Juxtaposition of the Day



This is a double juxtaposition for the price of one.

Note the order of the two articles—the implicit greater concern for the seeming epidemic of dog shootings by police over the incidence of hate crimes.

Here are the six “Fast Facts” in the second article:

“1. The new report covers incidents that occurred in 2015. This seems like the first important fact to note, since some people have already been trying to pass the data off as a response to Donald Trump’s election as president. . . .

“2. The data is incomplete + inherently increase-prone every year. . . .

“3. Hate-crimes against persons are down over last year. . . .

“4. Nearly two-thirds of all hate crimes involved no physical violence. . . .

“5. Crimes motivated by racial/ethnic bias were the most common type of hate crime. . . .

“6. Blacks, Jews, and gay men were the most common hate-crime targets. . . .”

I will comment on these items, after providing a point of contrast.


Consider the slant of the second item with against that of an article on the same FBI report published in ProPublica and written by A.C. Thompson and Ken Schewncke:

“In 2015, the authorities in California documented 837 hate-crime incidents, charting a surge in offenses motivated by religious intolerance toward Muslims and Jews, while crimes against Latinos grew by 35 percent.

“Last week, shortly after Donald J. Trump was elected the country’s next president, the Southern Poverty Law Center put up a form on its website encouraging people to share details about potential hate crimes. By the next day, they’d received about 250 reports – more than they’re used to seeing in six months.

“Then on Monday, the FBI released its latest national tabulation of hate crimes, data that showed an overall uptick of 6.8 percent from 2014 to 2015. The accounting, drawn from information passed on to the bureau by state and local law enforcement agencies, charted a 67-percent increase in anti-Muslim hate crimes. . . .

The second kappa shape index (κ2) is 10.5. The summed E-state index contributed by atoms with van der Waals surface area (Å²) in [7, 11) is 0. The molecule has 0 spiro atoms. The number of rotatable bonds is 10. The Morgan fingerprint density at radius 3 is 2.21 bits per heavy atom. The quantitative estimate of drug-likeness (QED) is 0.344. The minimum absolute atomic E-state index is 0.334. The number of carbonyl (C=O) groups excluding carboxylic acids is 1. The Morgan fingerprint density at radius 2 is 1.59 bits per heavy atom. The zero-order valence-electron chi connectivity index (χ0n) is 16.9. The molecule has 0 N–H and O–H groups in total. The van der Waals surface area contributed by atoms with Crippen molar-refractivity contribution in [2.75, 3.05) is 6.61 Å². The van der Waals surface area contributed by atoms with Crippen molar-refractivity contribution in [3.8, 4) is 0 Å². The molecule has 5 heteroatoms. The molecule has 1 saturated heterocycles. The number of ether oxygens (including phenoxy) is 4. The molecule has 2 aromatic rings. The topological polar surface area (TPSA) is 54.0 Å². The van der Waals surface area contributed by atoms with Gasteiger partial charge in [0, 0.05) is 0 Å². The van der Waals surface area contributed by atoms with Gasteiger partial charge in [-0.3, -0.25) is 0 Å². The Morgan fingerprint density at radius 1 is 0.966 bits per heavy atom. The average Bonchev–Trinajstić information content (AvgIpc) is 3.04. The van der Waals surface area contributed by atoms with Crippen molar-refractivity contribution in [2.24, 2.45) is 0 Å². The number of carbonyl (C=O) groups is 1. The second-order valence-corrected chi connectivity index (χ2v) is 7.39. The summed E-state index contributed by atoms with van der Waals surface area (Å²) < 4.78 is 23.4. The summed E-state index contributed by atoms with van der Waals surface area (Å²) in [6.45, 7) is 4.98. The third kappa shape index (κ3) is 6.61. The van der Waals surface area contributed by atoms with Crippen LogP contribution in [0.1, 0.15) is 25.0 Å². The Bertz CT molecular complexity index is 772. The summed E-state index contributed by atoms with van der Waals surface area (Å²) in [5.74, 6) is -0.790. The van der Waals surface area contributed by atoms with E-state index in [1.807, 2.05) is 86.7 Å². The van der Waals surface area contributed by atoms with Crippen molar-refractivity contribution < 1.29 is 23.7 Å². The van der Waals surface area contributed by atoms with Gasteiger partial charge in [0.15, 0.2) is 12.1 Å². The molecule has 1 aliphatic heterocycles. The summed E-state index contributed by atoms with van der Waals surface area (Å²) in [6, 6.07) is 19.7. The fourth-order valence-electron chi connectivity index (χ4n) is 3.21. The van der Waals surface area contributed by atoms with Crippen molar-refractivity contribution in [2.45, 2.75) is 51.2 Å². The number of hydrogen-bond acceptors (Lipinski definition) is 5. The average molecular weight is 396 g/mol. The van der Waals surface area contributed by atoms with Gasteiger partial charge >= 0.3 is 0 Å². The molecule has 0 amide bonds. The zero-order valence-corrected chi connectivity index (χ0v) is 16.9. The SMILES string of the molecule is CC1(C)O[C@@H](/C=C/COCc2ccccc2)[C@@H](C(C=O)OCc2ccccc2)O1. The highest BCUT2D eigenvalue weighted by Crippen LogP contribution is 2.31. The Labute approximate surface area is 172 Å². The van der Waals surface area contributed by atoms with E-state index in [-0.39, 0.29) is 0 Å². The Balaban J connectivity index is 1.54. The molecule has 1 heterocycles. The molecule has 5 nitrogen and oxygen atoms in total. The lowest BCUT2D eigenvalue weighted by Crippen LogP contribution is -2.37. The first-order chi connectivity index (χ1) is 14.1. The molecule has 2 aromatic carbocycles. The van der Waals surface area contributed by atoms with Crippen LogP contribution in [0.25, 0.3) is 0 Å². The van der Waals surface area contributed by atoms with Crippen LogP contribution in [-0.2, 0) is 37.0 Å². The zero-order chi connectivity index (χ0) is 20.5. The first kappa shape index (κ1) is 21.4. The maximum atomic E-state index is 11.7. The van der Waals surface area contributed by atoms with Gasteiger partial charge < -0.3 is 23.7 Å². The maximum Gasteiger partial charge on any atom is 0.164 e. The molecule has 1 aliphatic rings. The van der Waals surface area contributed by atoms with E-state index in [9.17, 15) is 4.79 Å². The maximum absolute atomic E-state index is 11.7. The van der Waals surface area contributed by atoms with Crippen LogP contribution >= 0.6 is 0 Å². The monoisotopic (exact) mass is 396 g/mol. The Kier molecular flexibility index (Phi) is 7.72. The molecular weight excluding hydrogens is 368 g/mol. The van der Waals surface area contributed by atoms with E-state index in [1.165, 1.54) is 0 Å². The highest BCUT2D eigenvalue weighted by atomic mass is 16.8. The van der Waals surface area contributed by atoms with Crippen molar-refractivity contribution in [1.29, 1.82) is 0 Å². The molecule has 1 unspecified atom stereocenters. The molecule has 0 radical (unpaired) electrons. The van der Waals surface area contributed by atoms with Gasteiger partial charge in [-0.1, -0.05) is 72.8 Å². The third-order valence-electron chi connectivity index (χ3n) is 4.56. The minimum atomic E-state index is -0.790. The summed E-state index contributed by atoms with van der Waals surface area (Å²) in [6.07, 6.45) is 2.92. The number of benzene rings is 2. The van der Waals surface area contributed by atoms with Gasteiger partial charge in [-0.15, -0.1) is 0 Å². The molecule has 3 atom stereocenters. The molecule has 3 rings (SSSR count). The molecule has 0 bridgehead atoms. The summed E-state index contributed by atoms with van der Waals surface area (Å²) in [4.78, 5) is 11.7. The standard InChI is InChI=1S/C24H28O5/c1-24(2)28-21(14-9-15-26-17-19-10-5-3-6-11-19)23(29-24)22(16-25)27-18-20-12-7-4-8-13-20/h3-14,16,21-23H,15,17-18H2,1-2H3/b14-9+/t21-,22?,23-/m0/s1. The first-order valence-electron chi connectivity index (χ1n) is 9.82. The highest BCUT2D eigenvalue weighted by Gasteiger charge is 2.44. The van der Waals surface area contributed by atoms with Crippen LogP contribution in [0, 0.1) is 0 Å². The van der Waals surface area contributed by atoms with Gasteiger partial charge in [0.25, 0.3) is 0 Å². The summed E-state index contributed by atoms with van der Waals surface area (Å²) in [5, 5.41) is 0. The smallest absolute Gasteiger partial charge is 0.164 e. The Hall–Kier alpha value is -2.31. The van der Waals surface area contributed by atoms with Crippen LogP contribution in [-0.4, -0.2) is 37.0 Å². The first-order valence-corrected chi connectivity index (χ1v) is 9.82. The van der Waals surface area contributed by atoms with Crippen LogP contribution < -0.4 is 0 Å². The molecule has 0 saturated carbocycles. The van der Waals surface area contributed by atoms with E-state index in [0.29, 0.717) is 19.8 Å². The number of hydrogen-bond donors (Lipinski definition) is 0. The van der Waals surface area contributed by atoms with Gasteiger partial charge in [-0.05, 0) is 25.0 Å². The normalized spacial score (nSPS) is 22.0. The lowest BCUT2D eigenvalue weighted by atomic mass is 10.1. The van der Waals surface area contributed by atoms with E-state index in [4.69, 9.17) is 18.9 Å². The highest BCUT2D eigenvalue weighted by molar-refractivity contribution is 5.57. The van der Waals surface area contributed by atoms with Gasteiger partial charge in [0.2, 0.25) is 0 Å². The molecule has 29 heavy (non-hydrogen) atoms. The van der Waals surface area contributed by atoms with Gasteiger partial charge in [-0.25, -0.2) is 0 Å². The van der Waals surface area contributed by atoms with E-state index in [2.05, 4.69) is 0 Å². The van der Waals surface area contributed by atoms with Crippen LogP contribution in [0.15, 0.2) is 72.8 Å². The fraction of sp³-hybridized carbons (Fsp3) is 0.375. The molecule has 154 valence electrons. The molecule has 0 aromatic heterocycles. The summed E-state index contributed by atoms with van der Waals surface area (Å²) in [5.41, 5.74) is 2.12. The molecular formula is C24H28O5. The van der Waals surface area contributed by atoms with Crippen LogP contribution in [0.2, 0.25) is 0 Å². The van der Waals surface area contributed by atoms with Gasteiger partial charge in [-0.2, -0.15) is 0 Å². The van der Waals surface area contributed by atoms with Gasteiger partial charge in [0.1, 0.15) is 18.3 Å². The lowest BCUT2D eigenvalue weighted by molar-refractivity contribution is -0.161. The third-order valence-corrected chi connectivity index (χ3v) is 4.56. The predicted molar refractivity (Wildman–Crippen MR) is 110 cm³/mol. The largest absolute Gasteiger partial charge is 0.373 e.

“But even in the early stages of what promises to be a prolonged focus on crimes colored by prejudice and politics, there appears to be one irrefutable truth: the data is deeply flawed.

“James Comey, the director of the FBI, said as much even as he announced the bureau’s latest batch of numbers.

“’We need to do a better job of tracking and reporting hate crimes to fully understand what is happening in our communities and how to stop it,’ Comey said.

“More than 3,000 state and local law enforcement agencies don’t report hate crimes to the FBI as part of its annual national survey of crime in America. Professor Brian Levin, who heads the Center for the Study of Hate and Extremism at California State University, San Bernardino, said the entire state of Hawaii fails to file any such reports.

And many of the law enforcement agencies that do choose to participate do not appear to be particularly rigorous about documenting hate crimes and passing that information onto the federal authorities. . . .”


So, let’s return to the list in the article from Reason, and let’s start with the second item. The writer acknowledges that hate crimes are under-reported but minimizes any increase by attributing it to increased reporting. Yet, she then goes on to analyze the data as if it is, in fact, complete—as if very clear conclusions can be drawn from the data that has been reported. So, if one goes back to the first item in the list, one might ask how large an increase in reported hate crimes will need to be reported for 2016 for it to be reasonably attributable to the caustic rhetoric of the Trump campaign?

As a last note, let me suggest that many of the same “law and order” advocates (and I put the phrase in quotation marks because no one credibly advocates for crime and chaos) who would minimize the “hate crimes” that have not involved physical violence are also advocates of the concept that reducing graffiti and other overt indicators of disorder in urban neighborhoods will reduce crime and especially violent crime in those neighborhoods. The victim of a hateful verbal assault because of his or her physical appearance, attire, or behavior does not likely go home much comforted by the recognition that he or she suffered no physical injury. To suggest otherwise is glib.


The complete article for Reason is available at: http://reason.com/blog/2016/11/15/facts-about-fbi-hate-crime-data-2015.

The complete article for ProPublica is available at: https://www.propublica.org/article/hate-crimes-are-up-but-the-government-isnt-keeping-good-track-of-them?utm.



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